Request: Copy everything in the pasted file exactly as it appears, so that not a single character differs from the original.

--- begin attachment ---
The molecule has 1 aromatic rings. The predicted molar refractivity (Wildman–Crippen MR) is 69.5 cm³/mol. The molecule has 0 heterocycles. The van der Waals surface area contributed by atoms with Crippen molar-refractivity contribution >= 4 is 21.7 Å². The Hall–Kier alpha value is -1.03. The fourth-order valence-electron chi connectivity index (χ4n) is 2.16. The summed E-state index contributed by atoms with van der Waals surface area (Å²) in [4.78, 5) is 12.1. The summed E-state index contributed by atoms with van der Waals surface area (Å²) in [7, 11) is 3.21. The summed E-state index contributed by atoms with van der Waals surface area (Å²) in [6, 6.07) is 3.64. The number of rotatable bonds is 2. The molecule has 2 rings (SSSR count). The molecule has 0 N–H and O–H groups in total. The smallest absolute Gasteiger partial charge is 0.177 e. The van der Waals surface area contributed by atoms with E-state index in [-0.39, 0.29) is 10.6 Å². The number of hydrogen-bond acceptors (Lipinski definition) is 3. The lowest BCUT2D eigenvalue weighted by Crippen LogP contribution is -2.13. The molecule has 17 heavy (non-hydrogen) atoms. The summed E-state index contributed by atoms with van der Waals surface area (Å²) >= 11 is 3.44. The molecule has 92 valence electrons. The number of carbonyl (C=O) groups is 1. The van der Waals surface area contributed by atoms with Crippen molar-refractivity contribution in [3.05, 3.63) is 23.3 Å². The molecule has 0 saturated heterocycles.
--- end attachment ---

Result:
The molecule has 1 aromatic rings. The predicted molar refractivity (Wildman–Crippen MR) is 69.5 cm³/mol. The molecule has 0 heterocycles. The van der Waals surface area contributed by atoms with Crippen molar-refractivity contribution >= 4 is 21.7 Å². The Hall–Kier alpha value is -1.03. The fourth-order valence-electron chi connectivity index (χ4n) is 2.16. The summed E-state index contributed by atoms with van der Waals surface area (Å²) in [4.78, 5) is 12.1. The summed E-state index contributed by atoms with van der Waals surface area (Å²) in [7, 11) is 3.21. The summed E-state index contributed by atoms with van der Waals surface area (Å²) in [6, 6.07) is 3.64. The number of rotatable bonds is 2. The molecule has 2 rings (SSSR count). The molecule has 0 N–H and O–H groups in total. The smallest absolute Gasteiger partial charge is 0.177 e. The van der Waals surface area contributed by atoms with E-state index in [-0.39, 0.29) is 10.6 Å². The number of hydrogen-bond acceptors (Lipinski definition) is 3. The lowest BCUT2D eigenvalue weighted by Crippen LogP contribution is -2.13. The molecule has 17 heavy (non-hydrogen) atoms. The summed E-state index contributed by atoms with van der Waals surface area (Å²) >= 11 is 3.44. The molecule has 92 valence electrons. The number of carbonyl (C=O) groups is 1. The van der Waals surface area contributed by atoms with Crippen molar-refractivity contribution in [3.05, 3.63) is 23.3 Å². The molecule has 0 saturated heterocycles.